“Things could be worse,” he said. “I don’t think there’s a part of me to sit back and think, ‘Why me?’ If anything, I know that I’ll be better when this is done. This isn’t the end of my life. There’s tons of things I’ll still be able to do … everything that’s been conveyed to me is I’m going to be completely fine after we get through this.
“So now it’s just grind through this, use this for any amount of positivity you can and carry on, because we’ve got a lot of life left to lead. Trying to have as much fun doing that as possible.”
4. With Jordan Howard’s 147 yards boosting another stellar rushing effort (232 yards on 38 carries, 6.1 avg.), the Bears have moved up from 12th to seventh in the NFL in rushing yards per game (124.5) and from 10th to fifth in yards per carry (4.5), pending the Patriots-Dolphins game Monday night.
5. After cutting down on negative running plays in the previous three games (six), the Bears had seven against the Bengals to increase their NFL lead to 58. The Bills are next with 53.
6. A coaching change appears to be a fait accompli, but cornerback Prince Amukamara is among those hoping a strong finish will make a statement in favor of John Fox.
“We’re definitely aware of what’s being talked about,” Amukamara said. “We’re not just robots that go in a closet at night. We’re in the know. We’re on Twitter and stuff like that. So I really hope that we showed this organization that, hey, this is what happens when we play on one accord. One thing that’s great about this group is that from coaches, players, everyone loves each other and has each other’s back”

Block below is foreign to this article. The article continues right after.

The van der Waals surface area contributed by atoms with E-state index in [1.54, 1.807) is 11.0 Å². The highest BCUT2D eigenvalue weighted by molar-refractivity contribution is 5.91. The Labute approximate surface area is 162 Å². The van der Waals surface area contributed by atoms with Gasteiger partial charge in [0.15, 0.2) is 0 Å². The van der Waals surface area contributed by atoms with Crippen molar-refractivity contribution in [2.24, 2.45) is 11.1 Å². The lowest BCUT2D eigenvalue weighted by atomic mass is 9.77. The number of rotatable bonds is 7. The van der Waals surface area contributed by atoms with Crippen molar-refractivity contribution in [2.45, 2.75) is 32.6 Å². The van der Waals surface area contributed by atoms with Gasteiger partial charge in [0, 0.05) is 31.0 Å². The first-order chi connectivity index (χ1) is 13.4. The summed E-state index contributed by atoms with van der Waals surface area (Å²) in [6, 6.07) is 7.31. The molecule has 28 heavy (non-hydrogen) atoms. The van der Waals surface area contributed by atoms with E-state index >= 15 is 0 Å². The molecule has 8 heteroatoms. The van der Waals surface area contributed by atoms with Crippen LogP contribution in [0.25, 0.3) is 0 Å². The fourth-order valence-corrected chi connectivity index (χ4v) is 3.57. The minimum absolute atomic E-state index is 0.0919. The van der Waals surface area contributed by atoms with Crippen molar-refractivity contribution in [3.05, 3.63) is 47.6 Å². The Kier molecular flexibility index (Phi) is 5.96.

7. The Bears won the coin toss for the 10th time in 13 games Sunday, but deferring still doesn’t give them any boost. Even on a day they gained 482 yards, the Bears went four-and-out on the opening drive of the second half — a net of 14 yards even with Howard’s 16-yard run on the first play from scrimmage.
Overall, the Bears are averaging 5.6 plays and 16.3 yards when they take the second-half kickoff — with one field goal, eight punts, and a missed field goal in the 10 drives.
8. The Bears’ defense has allowed only one touchdown in two games since linebacker Danny Trevathan returned. Trevathan had 10 tackles against the Bengals after getting 11 against the 49ers.
In fact, with six key players out — linebackers Leonard Floyd, Willie Young and Jerrell Freeman, nose tackle Eddie Goldman, defensive end Mitch Unrein and safety Quintin Demps — the Bears held the Bengals to 234 yards and 4.4 yards per play.
9. Josh McCown Ex-Bears Player of the Week Award: Bills wide receiver Deonte Thompson had one target Sunday against the Colts, but made it count — fighting off pass interference to make a tumbling 34-yard reception from third-stringer Joe Webb in the snow in overtime at New Era Field to set up LeSean McCoy’s 21-yard touchdown run in the Bills’ 13-7 victory.
10. Bear-ometer: 5-11 — at Lions (L); vs. Browns (W); at Vikings (L).
Follow me on Twitter @MarkPotash.